Anytime businesses choose to operate or expand internationally, they face certain and specific risks. These international business risks can be determined by some different factors including country history, cultural values, mores, geographical traits not to mention legal precedents of chosen international location. The company or firm must consider all of these factors before making a good and final decision to move abroad. The firm must always take into account their competitive advantage at home and compare that standing ahead of entering the international business realm. They must remember that risks are always by the dimensions and stability of the firm’s competitive advantage.
Primary International Business Risks
You’ll find six primary international business risks that happen to be most often faced by firms considering entering the international business realm. Again, they are always tied closely to the firm’s competitive advantage. A firm’s competitive advantage is broken by “type”, “scope”, “transferability”, last but not least “translate-ability”. All of these factors get into levels of low risk to high-risk and would be wise to be considered inside the plan.
When doing this risk analysis, S.L.E.P.T. will come in very handy. SLEPT means Social, Legal, Economic, Political, and Technological. In this case, the firm must go through the inherent risks within the firm like a wholly-owned operation, a joint venture, a franchise, licensing issues, and exportability. On the other side with the coin, they’d also have to look at marker risks, ownership risks, intellectual property risks, currency risks, and finally political risks.
I’ve chosen to break this international business risks post into separate posts in the series to learn effectively to check out and ensure it is more concise and for the point. They will include everything from political perils associated with corruption, unstable institutions, and red-tape. I will be also considering currency risks, intellectual property risks, ownership risks, last but not least market risks and many types of which they involve.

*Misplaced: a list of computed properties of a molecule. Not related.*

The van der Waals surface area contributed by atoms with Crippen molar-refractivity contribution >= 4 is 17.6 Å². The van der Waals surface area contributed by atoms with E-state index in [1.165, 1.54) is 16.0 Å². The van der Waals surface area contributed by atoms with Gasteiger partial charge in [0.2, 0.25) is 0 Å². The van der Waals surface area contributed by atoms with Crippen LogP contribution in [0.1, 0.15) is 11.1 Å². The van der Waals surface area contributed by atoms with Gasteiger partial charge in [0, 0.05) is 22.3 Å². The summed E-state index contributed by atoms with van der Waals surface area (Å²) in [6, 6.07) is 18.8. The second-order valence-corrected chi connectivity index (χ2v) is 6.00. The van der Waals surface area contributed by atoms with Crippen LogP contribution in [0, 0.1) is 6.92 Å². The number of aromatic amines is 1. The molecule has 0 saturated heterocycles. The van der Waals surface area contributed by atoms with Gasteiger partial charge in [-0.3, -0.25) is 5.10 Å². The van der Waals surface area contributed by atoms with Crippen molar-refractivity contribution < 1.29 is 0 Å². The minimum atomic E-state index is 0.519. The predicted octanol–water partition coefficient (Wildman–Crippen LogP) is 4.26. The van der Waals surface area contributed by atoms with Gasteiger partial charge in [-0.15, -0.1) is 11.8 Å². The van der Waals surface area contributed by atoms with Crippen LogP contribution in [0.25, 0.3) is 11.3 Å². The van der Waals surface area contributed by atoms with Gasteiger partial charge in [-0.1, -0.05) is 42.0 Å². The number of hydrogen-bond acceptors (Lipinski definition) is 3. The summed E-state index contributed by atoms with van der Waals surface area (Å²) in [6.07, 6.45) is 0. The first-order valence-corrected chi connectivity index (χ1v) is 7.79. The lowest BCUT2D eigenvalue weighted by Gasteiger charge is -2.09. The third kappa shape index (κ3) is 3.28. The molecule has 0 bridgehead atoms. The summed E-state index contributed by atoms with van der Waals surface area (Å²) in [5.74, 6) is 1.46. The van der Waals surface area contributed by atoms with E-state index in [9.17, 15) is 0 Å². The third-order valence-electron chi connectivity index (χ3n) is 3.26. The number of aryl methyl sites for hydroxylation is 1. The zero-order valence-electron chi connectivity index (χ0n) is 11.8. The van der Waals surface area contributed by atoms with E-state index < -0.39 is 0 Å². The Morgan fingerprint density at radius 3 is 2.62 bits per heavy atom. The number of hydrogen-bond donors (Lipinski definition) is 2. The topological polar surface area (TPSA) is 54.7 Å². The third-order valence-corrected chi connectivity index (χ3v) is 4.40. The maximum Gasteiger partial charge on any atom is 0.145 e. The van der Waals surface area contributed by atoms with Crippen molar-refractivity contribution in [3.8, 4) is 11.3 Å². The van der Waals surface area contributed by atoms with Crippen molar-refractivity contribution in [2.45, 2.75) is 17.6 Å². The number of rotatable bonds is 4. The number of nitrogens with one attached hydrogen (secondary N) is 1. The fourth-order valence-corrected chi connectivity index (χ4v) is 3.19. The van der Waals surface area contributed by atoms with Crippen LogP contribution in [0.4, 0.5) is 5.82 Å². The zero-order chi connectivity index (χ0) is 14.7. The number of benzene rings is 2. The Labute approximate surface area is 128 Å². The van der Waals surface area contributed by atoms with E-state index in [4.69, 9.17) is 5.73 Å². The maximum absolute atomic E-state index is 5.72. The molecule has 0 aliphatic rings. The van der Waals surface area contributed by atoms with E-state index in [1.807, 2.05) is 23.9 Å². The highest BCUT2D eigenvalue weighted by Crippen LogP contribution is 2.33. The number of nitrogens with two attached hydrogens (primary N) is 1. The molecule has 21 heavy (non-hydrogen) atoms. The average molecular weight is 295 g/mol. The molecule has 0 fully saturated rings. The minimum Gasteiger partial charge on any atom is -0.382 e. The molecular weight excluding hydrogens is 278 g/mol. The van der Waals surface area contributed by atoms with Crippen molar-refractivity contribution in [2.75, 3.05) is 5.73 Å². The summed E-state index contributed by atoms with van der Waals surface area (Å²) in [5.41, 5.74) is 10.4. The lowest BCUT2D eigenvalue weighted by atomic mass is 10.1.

It should be understood these risks are not the only risks that the firm may face when thinking about, expanding, and starting to do business internationally. There are certainly other risks that absolutely should be analyzed through the firm. The firm must be extremely thorough in doing their due diligence analysis before entering any country with all the intent of establishing themselves there. Before making any major and “life-altering” decisions, the business should be aware of how much risk that’s currently and already present there, and above all, simply how much of the inherent risk is the firm happy to take upon it and assume.
I would like to simply state possibly the obvious but some which need to be stated and restated more often than not so that it’s importance sinks in. And that simply that settling on entering a country is usually an incredibly, very serious decision that could and definitely will make or break a firm, therefore, this decision-makers must tend not to skimp about the analysis involved. Due diligence is of utmost importance here.